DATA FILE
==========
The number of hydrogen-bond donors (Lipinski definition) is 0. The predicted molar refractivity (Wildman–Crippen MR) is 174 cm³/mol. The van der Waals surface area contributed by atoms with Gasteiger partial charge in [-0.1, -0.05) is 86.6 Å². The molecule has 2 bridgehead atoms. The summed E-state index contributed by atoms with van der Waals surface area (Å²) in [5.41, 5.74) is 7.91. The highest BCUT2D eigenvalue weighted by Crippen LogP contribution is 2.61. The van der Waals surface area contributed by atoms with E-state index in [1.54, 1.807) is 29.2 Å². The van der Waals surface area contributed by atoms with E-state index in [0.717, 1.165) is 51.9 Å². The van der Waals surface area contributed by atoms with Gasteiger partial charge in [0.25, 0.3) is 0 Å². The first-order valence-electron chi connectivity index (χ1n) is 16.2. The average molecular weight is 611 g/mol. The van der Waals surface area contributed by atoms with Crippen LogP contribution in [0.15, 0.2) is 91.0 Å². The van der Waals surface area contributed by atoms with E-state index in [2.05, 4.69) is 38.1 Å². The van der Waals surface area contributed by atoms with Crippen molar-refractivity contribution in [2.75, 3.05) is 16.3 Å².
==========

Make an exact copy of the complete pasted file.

The number of hydrogen-bond donors (Lipinski definition) is 0. The predicted molar refractivity (Wildman–Crippen MR) is 174 cm³/mol. The van der Waals surface area contributed by atoms with Gasteiger partial charge in [-0.1, -0.05) is 86.6 Å². The molecule has 2 bridgehead atoms. The summed E-state index contributed by atoms with van der Waals surface area (Å²) in [5.41, 5.74) is 7.91. The highest BCUT2D eigenvalue weighted by Crippen LogP contribution is 2.61. The van der Waals surface area contributed by atoms with E-state index in [1.54, 1.807) is 29.2 Å². The van der Waals surface area contributed by atoms with E-state index in [0.717, 1.165) is 51.9 Å². The van der Waals surface area contributed by atoms with Gasteiger partial charge in [0.25, 0.3) is 0 Å². The first-order valence-electron chi connectivity index (χ1n) is 16.2. The average molecular weight is 611 g/mol. The van der Waals surface area contributed by atoms with Crippen LogP contribution in [0.15, 0.2) is 91.0 Å². The van der Waals surface area contributed by atoms with E-state index in [2.05, 4.69) is 38.1 Å². The van der Waals surface area contributed by atoms with Crippen molar-refractivity contribution in [2.75, 3.05) is 16.3 Å².